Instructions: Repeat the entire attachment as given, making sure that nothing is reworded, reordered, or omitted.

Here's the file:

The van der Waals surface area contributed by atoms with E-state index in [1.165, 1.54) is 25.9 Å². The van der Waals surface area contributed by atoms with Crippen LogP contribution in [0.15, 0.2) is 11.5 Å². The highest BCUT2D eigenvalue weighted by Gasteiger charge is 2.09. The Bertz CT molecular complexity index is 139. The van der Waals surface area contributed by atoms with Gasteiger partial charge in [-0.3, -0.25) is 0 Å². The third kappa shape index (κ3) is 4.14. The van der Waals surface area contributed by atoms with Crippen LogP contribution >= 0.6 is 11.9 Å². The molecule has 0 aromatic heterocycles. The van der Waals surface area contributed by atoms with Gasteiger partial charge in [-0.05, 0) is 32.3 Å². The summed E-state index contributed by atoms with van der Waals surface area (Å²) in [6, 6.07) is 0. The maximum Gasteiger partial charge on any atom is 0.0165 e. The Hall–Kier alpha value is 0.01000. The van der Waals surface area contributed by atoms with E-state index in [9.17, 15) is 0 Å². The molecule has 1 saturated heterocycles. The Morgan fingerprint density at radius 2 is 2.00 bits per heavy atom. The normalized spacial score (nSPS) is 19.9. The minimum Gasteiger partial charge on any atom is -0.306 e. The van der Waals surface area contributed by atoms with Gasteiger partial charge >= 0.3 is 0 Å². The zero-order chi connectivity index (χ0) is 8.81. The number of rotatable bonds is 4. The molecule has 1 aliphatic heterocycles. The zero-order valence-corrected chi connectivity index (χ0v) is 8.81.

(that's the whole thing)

The van der Waals surface area contributed by atoms with E-state index in [1.165, 1.54) is 25.9 Å². The van der Waals surface area contributed by atoms with Crippen LogP contribution in [0.15, 0.2) is 11.5 Å². The highest BCUT2D eigenvalue weighted by Gasteiger charge is 2.09. The Bertz CT molecular complexity index is 139. The van der Waals surface area contributed by atoms with Gasteiger partial charge in [-0.3, -0.25) is 0 Å². The third kappa shape index (κ3) is 4.14. The van der Waals surface area contributed by atoms with Crippen LogP contribution >= 0.6 is 11.9 Å². The molecule has 0 aromatic heterocycles. The van der Waals surface area contributed by atoms with Gasteiger partial charge in [-0.05, 0) is 32.3 Å². The summed E-state index contributed by atoms with van der Waals surface area (Å²) in [6, 6.07) is 0. The maximum Gasteiger partial charge on any atom is 0.0165 e. The Hall–Kier alpha value is 0.01000. The van der Waals surface area contributed by atoms with E-state index in [9.17, 15) is 0 Å². The molecule has 1 saturated heterocycles. The Morgan fingerprint density at radius 2 is 2.00 bits per heavy atom. The normalized spacial score (nSPS) is 19.9. The minimum Gasteiger partial charge on any atom is -0.306 e. The van der Waals surface area contributed by atoms with Gasteiger partial charge >= 0.3 is 0 Å². The zero-order chi connectivity index (χ0) is 8.81. The number of rotatable bonds is 4. The molecule has 1 aliphatic heterocycles. The zero-order valence-corrected chi connectivity index (χ0v) is 8.81.